Home » Friday Fictioneers » Bleeding Out – Friday Fictioneers

Bleeding Out – Friday Fictioneers

A little late this week.  Couldn’t be helped.  Life and all that got in the way!  But, better late than never, I say!  Welcome to Friday Fictioneers, on a Thursday (by the skin of my teeth).  Rochelle Wisoff-Fields is celebrating her fourth year as a Friday Fictioneer – first as a participant and now as a wonderful hostess.  Happy Fictioneeriversary, Rochelle!  This is, apparently, a repeat image from Madison Woods, former hostess (before my time).  Great image indeed.  Check out the other fabulous participants’ versions by clicking on the blue frog.  How about YOU try it too?

Get the InLinkz Code

©Madison Woods

©Madison Woods

Genre:  Fiction

Word Count:  100

Bleeding Out

I am bleeding out.  Oh, you can’t see the blood, but I might as well be covered in it.  I can feel it oozing from every pore.

Remember that old children’s rhyme:  “Sticks and stones may break my bones, but words will never harm me”?  Let me tell you, that is so not true – no matter what our folks said!  They can and do harm.  Horrid words have been slewed about this house lately, by all of us, and I feel as if I’ve blindly walked into a barbed wire fence, not my body, but my heart, ripped to shreds.

86 thoughts on “Bleeding Out – Friday Fictioneers

  1. I am wondering if you have found a new passion (your creative writing)… with cooking and Italian lessons vying for your time and attention. 🙂 As for the power of words, I ‘get’ this.

    • Let’s just say that my head is FULL of stories wanting to get out and I can’t seem to get my butt into my chair and my fingers onto the keyboard. I force myself to at least write these little 100-word stories once a week… I’m hoping as my purge continues (huge bins have been gotten rid of), my clutter decreased, I shall feel inspired to come back to what you are hoping to find here, Eric!

  2. Words do hurt, don’t they? That nursery rhyme is a big lie. That’s quite a thought about the heart ripped to shreds by barbed wire. Great take, Dale.

  3. Good analogy … and one that I haven’t made before … and damn they hurt.

    Hope all is well. I’ve been wondering if all was well – but I’m confident that it is because I you being in a whirlwind at the moment. Hang in there. …. and good morning!

  4. Very well written. I’ve always felt that that rhyme was pretty incorrect myself, especially with verbal and online bullying hurting so many people these days and driving them to such extremes.

    • Thanks Alistair… Yes the bullying feels like it’s gotten out of hand (or is simply more publicised than ever…)

  5. There’s an old Proverb that says, “Death and life are in the power of the tongue, and those who love it will eat its fruits.” You got it right.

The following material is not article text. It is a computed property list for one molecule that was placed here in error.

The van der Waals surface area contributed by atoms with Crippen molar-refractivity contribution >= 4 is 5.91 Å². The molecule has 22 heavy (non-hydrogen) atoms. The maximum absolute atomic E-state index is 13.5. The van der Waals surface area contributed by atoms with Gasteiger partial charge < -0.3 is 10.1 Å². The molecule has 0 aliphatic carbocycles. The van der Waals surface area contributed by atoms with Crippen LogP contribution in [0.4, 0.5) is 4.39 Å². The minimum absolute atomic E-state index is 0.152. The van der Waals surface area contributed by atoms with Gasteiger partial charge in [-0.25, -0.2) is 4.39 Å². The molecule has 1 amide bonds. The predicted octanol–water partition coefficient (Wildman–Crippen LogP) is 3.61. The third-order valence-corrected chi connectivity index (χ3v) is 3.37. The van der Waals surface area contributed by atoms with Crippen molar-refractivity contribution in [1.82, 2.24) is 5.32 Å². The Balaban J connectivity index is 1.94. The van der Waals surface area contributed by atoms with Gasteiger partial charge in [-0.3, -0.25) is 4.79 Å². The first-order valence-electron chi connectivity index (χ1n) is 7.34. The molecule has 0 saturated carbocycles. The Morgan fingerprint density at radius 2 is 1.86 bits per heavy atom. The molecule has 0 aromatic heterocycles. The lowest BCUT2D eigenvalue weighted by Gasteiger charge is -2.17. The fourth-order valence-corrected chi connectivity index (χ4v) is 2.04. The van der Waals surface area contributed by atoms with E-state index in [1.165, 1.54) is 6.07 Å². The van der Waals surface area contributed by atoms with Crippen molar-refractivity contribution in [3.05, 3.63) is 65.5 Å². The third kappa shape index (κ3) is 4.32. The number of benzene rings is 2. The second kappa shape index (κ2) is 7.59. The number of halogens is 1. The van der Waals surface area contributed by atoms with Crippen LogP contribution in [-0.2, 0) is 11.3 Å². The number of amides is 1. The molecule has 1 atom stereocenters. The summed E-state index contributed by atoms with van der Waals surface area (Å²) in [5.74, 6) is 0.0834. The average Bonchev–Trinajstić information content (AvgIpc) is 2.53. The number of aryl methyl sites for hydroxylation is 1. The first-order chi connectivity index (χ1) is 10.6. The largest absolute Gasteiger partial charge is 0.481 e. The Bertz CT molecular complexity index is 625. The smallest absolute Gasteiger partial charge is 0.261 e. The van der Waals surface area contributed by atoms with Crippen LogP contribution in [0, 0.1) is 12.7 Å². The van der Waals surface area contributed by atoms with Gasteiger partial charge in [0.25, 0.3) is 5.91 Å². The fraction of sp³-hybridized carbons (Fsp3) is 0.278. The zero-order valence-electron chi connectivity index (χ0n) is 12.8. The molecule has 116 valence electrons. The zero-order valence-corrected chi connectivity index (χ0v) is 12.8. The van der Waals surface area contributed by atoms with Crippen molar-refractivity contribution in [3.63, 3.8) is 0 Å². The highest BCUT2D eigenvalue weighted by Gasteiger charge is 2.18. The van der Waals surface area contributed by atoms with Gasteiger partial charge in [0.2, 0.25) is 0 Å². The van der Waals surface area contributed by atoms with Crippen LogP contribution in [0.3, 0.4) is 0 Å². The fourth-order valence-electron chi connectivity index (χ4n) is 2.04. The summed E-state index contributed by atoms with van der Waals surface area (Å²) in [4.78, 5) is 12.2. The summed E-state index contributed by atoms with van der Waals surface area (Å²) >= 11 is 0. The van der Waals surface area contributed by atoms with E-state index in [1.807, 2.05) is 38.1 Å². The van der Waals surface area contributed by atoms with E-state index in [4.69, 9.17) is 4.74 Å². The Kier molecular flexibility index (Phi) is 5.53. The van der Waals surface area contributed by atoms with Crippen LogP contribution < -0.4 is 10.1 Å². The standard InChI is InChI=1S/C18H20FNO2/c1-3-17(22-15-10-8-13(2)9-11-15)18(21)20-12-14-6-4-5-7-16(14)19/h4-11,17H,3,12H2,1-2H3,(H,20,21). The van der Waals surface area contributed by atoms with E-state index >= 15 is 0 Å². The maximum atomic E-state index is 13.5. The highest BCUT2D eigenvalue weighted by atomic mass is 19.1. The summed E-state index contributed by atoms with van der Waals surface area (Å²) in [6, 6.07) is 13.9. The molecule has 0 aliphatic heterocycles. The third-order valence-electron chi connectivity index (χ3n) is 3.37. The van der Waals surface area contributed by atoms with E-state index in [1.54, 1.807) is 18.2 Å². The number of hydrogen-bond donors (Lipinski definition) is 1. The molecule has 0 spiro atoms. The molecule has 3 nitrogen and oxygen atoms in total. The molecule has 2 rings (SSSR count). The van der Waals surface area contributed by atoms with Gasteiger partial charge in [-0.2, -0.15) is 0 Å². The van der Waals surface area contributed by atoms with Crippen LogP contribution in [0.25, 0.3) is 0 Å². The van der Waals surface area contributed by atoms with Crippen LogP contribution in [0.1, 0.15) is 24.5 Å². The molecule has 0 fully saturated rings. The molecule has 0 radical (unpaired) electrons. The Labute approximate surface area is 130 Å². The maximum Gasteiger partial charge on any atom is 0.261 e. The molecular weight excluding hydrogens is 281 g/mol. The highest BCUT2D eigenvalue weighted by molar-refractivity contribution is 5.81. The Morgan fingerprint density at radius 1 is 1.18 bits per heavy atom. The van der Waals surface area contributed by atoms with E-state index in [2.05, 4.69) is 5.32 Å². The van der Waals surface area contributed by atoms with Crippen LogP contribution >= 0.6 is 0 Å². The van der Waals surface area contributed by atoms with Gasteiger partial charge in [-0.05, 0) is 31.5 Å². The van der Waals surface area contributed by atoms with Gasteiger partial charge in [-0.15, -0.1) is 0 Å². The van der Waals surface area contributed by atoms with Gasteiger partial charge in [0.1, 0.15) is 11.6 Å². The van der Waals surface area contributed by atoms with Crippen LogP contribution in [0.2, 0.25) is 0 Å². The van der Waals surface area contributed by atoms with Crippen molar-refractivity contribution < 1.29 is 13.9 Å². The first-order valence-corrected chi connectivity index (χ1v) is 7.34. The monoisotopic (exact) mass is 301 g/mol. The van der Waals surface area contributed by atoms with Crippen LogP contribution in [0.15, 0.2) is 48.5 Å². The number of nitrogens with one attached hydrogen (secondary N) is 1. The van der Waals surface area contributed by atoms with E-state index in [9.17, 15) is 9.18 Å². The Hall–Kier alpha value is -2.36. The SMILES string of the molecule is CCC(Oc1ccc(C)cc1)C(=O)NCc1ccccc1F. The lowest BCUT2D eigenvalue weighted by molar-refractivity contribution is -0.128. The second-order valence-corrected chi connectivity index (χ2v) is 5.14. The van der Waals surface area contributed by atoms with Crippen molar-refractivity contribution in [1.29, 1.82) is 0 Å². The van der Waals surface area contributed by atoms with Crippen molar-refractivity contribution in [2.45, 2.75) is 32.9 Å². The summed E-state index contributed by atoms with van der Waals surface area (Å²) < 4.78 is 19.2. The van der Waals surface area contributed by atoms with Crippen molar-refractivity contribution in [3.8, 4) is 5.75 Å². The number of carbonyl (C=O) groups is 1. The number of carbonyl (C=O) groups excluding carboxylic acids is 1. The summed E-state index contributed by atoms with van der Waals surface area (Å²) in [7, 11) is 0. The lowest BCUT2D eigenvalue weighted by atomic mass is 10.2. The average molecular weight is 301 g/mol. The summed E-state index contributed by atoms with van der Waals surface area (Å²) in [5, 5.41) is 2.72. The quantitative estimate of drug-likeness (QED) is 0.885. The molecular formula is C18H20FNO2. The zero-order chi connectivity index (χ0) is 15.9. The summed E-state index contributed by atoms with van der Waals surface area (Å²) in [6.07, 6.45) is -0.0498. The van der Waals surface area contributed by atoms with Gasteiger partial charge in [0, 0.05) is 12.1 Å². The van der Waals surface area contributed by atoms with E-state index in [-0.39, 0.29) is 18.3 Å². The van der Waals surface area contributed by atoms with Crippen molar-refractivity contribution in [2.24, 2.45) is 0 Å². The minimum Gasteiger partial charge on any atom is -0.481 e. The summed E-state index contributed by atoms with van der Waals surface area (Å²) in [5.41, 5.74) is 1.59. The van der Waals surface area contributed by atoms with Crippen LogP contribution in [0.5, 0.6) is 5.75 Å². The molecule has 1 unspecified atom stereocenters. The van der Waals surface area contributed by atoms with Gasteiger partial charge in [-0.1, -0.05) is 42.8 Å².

Nice work, Dale! 🙂

  6. For a moment I thought that it was the house that was influencing them. But no it’s that family relationship thing. Very well penned.

  7. You are one of my favorite people, because you have such a creative positive outlook. You will be fine. Take care and you are in my prayers always.

  8. oh yes……..words can be barbed wire indeed. They get slung about with abandon…and sadly the other person’s feelings are what gets abandoned. Excellent take on the photo.

  9. I wonder what thick-skinned person wrote that rhyme. Maybe people were different back then? Anway – great writing that captures the anguish that hurtful words can cause.

  10. Wow. This was quite a powerful entry..and true. The pen they said is mightier than the sword after all- physical wounds may heal, but mental scars are for life.

  11. I once did a speech on the intelligence of rocks. Their motto is “Hammers and chisels may smash me to gravel, but words will never hurt me.”

    It’s true. You can curse them all day long and call them names and it never seems to upset them. Rocks are really good at controlling their emotions.

  12. Powerful story, Dale. Harsh words do have the power to hurt. They can even kill. As writers, we know the power of words. They’ve brought down kingdoms. or supported them. They’ve torn marriages and families apart or healed wounds. Well done. —- Suzanne

Leave a Reply

Fill in your details below or click an icon to log in:

WordPress.com Logo

You are commenting using your WordPress.com account. Log Out /  Change )

Google+ photo

You are commenting using your Google+ account. Log Out /  Change )

Twitter picture

You are commenting using your Twitter account. Log Out /  Change )

Facebook photo

You are commenting using your Facebook account. Log Out /  Change )

Connecting to %s